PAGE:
In Horde, the Survivors get slowly stronger and build up over the course of the game, having more and more resources at their disposal as turns tick down. Due to the way the Horde works, the zombies don't have the same luxury. Also, other than changing the number of cards in the Horde deck or the starting life total, there is little once can do to smoothly scale the experience for more or less players. And changes in rules are a pain to remember and balance correctly. However, a few cards can be added to the Horde deck that mitigate these issues.
Ideally, the Horde's power would automatically adjust for the turn count and number of Survivors. To imitate this in a smooth fashion, a number of spells have an implicit form of scaling. .
Scaling in Time
A bad card for the Horde is one that is brutal early game but easy to deal with late game. We choose not to put a Call to the Grave in ours for this reason, if it comes out turn 3, the Survivors have little chance to win. A good Horde card is small early game and large late game, but by then the Survivors may have drawn into an answer and won't feel cheated
Big mass reanimation spells form much of the Horde's late game, where a Zombie Apocalypse can bring back ten or more creatures. An Unbreathing Horde can come in as a 20/20 creature late game. These cards are not strong early game. The graveyard may be empty or nearly empty. This lets the Horde ramp up its power level into the late game, as the players do.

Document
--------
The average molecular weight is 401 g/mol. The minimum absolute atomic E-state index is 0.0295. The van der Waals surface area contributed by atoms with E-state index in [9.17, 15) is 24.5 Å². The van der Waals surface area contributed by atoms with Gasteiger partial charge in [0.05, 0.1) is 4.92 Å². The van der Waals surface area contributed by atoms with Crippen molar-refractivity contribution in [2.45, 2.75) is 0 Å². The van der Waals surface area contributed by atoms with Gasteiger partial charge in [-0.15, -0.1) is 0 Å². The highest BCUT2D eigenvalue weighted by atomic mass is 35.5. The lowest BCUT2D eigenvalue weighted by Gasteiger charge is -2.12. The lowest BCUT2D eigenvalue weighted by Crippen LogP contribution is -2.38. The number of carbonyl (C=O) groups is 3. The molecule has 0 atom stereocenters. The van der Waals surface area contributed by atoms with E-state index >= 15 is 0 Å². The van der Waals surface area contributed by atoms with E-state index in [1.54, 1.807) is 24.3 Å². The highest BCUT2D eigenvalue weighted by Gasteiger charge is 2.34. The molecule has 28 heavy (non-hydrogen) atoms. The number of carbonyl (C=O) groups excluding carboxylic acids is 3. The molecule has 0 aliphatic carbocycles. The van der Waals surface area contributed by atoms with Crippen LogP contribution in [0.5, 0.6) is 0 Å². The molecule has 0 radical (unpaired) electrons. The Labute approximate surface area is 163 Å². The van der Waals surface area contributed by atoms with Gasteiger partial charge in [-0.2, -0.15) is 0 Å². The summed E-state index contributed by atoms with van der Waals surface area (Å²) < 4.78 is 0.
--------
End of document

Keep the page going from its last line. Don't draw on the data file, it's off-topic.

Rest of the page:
A quick not, we choose not to include Soulless One for the following reason: its power/toughness vary every time anything happens, and that is a lot of counting and recounting to calculate its toughness. Unbreathing Horde needs the players to count just once.
Effects that depend on the number of creatures the Survivors control can also provide some late-game punch.
Scaling in Player Number
Cards that read "Each opponent" somewhere in their rules text can be very helpful on this front. Infectious Horror, for example, will drain a 2-Survivor team for 4 life, but a 4-Survivor team for 8. Since life totals are 40 regardless of the number of players, this card is substantially more deadly with more players. Vengeful Dead scales in the same way. Syphon Flesh also gets more powerful the more Survivors there are, giving the Horde an extra token for each player.
I'm of the opinion that Horde should be more difficult with fewer players, and easier with more, but not too much easier. Having enough of these self-scaling cards in the Horde deck makes special scaling rules not as necessary.
Scaling for Comebacks
Every game needs some come-back-from-behind things, and the Horde needs them too. Some cards are very powerful when the Survivors have the Horde on the ropes, but weaker when the Horde is already doing well. Living Death, for example, can actually help an overwhelmed group of Survivors in some board states.
"Win more" cards aren't really necessary for the Horde. A slow, relentless onslaught, wave after wave of zombies crashing against your defenses and wearing you down until all hope is lost, that's what we want. The sudden 'Well, you all lose, this card came out" Horde wins aren't very satisfying. Games should be fun and satisfying to lose as well as fun and satisfying to win.